Bishop Stika to teens: You are the Church of today
By Will Brewer
As hundreds of youth from around the Diocese of Knoxville joined together in worship and praise at the Eucharistic Congress Sept. 13, Bishop Richard F. Stika posed an interesting question to them.
“How do you build a church?” he asked during the Youth Mass, which opened the diocese’s Eucharistic Congress to celebrate the 25th Jubilee.
Bishop Stika emphasized that the diocese’s youth are not the church of the future, they are the church of today.
The growing population of young people was on display at the Eucharistic Congress, a trend readily apparent to anyone who walked into the ballrooms full of students from across the diocese.
Whether it was the inspirational music coming from the Knoxville Catholic High School choir, enthusiastic teens from Notre Dame High School in Chattanooga, or the initiation of this year’s Diocesan Youth Ministry Advisory Council, which consists of high school students from around the diocese, it appeared obvious that the “Church of today” is very much alive.
Answering his question of how you build a church, Bishop Stika said, “Follow the Church legends of East Tennessee…and build it around the Eucharist.”
“See what God has in store for you tonight and this weekend,” he advised the students.
At the beginning of his homily, Bishop Stika looked around at the large student turnout and the impressively appointed altar and remarked, “I didn’t know we had a cathedral in Sevierville.”
Bishop Stika also advised the youth congregation to “welcome everybody this weekend with Southern hospitality.” And he also encouraged them to let their voices be heard.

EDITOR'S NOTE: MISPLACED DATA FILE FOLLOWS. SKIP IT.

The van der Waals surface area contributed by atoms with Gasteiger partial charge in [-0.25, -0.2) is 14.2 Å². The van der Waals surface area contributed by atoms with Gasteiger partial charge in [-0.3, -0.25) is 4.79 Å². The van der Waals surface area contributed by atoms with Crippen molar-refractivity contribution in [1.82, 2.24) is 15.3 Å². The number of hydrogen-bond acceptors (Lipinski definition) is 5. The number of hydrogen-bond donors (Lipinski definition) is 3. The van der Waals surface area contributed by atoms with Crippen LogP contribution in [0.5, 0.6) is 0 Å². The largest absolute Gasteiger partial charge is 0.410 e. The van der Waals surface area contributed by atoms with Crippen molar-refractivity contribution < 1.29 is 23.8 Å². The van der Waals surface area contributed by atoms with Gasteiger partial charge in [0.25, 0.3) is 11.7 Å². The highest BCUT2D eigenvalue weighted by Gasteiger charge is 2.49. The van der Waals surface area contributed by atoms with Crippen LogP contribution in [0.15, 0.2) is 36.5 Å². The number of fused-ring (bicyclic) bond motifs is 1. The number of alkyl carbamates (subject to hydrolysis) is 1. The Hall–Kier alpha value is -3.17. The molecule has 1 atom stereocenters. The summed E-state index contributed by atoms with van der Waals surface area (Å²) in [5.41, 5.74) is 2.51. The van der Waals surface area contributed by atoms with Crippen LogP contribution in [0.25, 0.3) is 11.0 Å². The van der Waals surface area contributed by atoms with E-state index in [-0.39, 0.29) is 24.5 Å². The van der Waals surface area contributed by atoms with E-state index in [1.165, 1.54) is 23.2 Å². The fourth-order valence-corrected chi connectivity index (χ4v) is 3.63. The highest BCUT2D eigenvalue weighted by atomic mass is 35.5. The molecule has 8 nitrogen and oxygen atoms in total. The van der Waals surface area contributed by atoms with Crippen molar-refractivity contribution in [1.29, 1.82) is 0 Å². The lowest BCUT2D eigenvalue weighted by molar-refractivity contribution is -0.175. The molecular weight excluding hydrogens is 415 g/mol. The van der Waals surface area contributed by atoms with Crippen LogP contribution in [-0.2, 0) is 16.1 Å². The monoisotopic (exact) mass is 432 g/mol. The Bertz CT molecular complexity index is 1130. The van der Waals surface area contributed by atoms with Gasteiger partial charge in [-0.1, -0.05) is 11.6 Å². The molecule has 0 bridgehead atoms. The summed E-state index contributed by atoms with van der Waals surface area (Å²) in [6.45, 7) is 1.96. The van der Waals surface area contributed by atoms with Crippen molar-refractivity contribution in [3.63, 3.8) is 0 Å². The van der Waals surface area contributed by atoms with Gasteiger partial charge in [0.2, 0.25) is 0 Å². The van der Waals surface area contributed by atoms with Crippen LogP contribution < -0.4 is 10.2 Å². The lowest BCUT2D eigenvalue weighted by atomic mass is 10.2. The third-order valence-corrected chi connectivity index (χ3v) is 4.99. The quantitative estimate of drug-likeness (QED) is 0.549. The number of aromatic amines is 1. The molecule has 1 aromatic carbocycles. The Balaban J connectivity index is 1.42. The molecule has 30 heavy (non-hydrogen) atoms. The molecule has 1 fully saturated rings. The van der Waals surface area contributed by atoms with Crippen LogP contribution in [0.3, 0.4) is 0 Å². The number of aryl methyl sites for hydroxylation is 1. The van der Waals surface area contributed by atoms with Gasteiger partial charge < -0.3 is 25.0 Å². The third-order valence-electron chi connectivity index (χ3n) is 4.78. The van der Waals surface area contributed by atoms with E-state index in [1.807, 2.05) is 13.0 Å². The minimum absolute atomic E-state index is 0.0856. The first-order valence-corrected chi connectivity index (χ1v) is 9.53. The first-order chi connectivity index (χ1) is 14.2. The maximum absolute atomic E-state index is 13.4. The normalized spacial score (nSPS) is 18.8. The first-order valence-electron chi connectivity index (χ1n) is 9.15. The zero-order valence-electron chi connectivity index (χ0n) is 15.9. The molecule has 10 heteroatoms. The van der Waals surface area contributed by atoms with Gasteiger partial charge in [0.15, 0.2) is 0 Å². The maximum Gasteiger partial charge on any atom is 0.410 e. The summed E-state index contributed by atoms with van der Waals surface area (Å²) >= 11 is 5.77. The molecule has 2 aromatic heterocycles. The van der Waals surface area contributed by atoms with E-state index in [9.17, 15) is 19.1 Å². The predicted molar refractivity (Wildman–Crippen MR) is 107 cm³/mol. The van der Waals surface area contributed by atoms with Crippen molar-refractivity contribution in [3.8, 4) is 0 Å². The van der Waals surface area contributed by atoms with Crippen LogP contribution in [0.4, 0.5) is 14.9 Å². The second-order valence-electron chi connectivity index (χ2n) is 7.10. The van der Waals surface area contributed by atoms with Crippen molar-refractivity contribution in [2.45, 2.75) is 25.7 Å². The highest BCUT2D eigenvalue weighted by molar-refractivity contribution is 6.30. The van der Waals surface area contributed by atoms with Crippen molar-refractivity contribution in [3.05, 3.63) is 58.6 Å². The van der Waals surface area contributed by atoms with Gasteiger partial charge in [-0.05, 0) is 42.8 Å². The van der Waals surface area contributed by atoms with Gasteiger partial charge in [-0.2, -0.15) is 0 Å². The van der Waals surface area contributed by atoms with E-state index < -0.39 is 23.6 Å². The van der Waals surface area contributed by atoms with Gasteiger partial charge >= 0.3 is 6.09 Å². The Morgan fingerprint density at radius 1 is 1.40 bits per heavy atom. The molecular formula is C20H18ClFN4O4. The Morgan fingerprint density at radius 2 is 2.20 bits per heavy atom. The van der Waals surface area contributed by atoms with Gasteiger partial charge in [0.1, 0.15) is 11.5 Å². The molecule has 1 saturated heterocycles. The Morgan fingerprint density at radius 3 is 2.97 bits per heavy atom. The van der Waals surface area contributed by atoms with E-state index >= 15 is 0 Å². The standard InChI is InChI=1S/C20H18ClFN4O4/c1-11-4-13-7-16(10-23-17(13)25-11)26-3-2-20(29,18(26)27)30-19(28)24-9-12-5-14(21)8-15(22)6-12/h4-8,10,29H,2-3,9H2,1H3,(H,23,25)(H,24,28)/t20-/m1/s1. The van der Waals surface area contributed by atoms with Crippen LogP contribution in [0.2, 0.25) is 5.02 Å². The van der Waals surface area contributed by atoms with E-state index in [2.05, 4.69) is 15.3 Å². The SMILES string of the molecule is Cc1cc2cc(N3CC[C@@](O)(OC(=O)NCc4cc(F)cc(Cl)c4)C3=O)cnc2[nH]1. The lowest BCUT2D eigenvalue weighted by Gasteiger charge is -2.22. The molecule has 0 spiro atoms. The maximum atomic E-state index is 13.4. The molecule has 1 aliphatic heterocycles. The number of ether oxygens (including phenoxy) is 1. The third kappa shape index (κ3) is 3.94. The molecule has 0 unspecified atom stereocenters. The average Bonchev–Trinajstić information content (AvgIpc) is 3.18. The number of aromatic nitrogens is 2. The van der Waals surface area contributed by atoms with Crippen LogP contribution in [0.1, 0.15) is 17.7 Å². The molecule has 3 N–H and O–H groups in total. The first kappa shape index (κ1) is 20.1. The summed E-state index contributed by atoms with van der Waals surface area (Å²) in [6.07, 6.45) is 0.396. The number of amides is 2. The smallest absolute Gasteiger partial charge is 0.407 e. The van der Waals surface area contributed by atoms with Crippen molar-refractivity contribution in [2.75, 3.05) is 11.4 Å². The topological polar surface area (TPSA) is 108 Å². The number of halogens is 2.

“Don’t just sing, but sing with a purpose to reach out to God so that He will reach out to us,” Bishop Stika said.
Bishop Stika referred to legendary priests who started the Catholic Church in East Tennessee, exhibiting the evangelization spirit we are called on to continue.
“Many of the missions they started are large churches in the diocese today. This is much like the disciples did in Acts of the Apostles,” he said.
He also said, “‘where two or more are gathered in My name’…and there are a lot more than two here to pray before the Eucharist.”
Grant McKeown, a freshman at Knoxville Catholic High School, said Bishop Stika’s message about being the Church of today inspired him to evangelize and to start doing good for the Church now rather than wait until later in life.
“It could inspire a lot of people to go out and evangelize and reach out to people when they wouldn’t otherwise do so,” Grant said.
Claire Hendee, who ministers to the Exalt high school youth group at Sacred Heart Cathedral, said she hoped the Mass was a sign to the diocese’s youth that “their faith is not something that they ever graduate from or have to wait to start.”
Rather, as Hendee pointed out, there are several things that students can do now in order to grow in and deepen their faith.
After Mass, the diocesan youth took part in a concert featuring popular Christian artists Josh Blakesley and Sarah Kroger.
As the lights flashed and the music played, hundreds of students gathered in front of the stage waving their arms, singing together in fellowship and harmony.
In the middle of the concert, renowned speaker Paul George led students in a devotional talk to prepare them for adoration.
“Do not tune in to the voice that tells you everyday ‘not you…you’re not good enough,’” Mr. George said.
Instead, he told students to “tune into the voice that always tells you ‘I love you’ and find God this weekend so that you can live life to the fullest.”
After Mr. George finished speaking, students knelt and bowed down in adoration of the Blessed Sacrament.
“I was moved by seeing all the young people kneeling in front of the monstrance and singing in praise,” said Patrick Nkurunziza, a college junior from Blessed John XXIII Parish on the University of Tennessee campus. “I could see them believe in His real presence right there in the moment.”
Grant McKeown believes there is more to do to answer Bishop Stika’s question about how to build a church.
“Even when you talk to students who go to Mass regularly, they can’t tell you what they just experienced or even what the homily was about,” he said. “It would be great to get teenagers excited about their faith and their Church again.”